In our news alert to you last week we gave you a broad overview of the government’s IR ‘reform’ Bill, the (Closing Loopholes) Bill 2023. We said that we’d progressively provide you our detailed analysis and this is the first instalment.
This first analysis explains how the Bill aims to override and neuter the Australian High Court’s determination of who/what is an independent contractor. This is a pretty serious move. This is NOT the addressing of some ‘loophole’ in the existing Fair Work Act, an Act created by the Rudd/Gillard Labor governments in 2009.
I’ve posted a Substack article analysing this part of the Bill. It’s around an 8-minute read. We hope this will give you some clarity. It’s free to access.
First step understanding—summary
But just to understand how serious this is, at its core, the Bill seeks to destroy the very legal basis of commercial and contract law in Australia. It’s staggering, but this is what the Bill seeks to do.
The most significant proof supporting this statement is that the Bill itself states its intent to repudiate, neuter and overturn the declaration made by the High Court in February 2022 on what constitutes commercial and employment contracts. (I show the clause in the Substack post.) The High Court must be ignored, according to this Bill.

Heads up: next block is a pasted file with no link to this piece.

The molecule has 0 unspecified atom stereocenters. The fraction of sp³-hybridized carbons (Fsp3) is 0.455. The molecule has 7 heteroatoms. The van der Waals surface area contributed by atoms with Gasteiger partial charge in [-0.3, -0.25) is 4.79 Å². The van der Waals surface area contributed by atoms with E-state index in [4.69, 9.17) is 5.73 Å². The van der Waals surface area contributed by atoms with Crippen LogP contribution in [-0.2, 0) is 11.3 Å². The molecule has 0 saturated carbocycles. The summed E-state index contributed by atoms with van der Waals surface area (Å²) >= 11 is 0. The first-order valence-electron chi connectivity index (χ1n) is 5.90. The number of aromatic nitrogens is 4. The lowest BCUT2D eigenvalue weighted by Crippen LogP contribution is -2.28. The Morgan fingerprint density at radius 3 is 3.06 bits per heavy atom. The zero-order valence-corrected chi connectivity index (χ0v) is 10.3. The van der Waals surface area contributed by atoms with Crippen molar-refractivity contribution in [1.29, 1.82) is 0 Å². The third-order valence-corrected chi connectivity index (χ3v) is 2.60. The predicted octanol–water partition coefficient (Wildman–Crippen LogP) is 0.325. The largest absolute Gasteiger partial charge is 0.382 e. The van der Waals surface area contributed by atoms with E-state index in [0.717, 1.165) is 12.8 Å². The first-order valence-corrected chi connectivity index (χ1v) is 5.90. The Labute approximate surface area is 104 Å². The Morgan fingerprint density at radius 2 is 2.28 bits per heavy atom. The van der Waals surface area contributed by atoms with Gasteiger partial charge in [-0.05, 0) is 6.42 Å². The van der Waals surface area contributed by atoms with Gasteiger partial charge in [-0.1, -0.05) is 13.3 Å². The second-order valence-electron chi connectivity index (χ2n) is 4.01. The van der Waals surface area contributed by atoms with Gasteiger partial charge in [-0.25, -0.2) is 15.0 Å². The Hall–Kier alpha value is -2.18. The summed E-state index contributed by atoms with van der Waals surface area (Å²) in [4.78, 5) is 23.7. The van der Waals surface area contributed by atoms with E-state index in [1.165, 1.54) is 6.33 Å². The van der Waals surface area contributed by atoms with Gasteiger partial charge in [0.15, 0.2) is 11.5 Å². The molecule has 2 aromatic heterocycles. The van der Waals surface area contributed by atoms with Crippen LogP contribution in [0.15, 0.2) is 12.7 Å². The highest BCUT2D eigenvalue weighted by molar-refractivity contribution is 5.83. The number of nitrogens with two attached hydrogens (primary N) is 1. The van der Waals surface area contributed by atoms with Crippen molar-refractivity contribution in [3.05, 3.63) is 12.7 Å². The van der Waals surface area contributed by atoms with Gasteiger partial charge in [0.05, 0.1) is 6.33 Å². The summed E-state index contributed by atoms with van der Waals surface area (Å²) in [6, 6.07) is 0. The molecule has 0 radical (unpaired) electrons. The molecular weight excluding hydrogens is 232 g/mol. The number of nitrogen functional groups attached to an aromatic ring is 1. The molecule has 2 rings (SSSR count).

The Bill is based on an underlying position that no individual Australian has the capacity, maturity, intelligence or wit to earn their income through the commercial contract. In effect, its ‘says’ that Australians are incompetent halfwits who must be denied their right and capacity to be self-employed, to be their own boss.
It is a Bill that denies the spirit of aspiration, ambition and ‘get up and go’ that so defines much of what it means to be human. As self-employed people we probably don’t understand the extent to which our very existence affronts the existing establishment status quo. This Bill is an attempt to squash us. This is not an exaggeration, but a statement of fact based on the wording of the Bill.
The 284 pages of the Bill contain many sub-agendas scattered throughout, but all captured within the central theme stated above. It’s a complex read, but to analyse the Bill, we had to split it into its ‘bits’ by colour-coding it. By doing that we were able to identify its sub-agendas and discover its overarching theme.
The parliamentary process
The Bill is being investigated by a Senate Committee with hearings currently underway. The Committee website is here and submissions here. Curiously, our 13,000-word submission has not yet appeared on the website.
Parliament sits from this Monday 16 October for 2 weeks. I’ll again be in parliament, ‘walking the halls’, talking with Senators and MPs and their advisers on the Bill. We’ll keep you updated.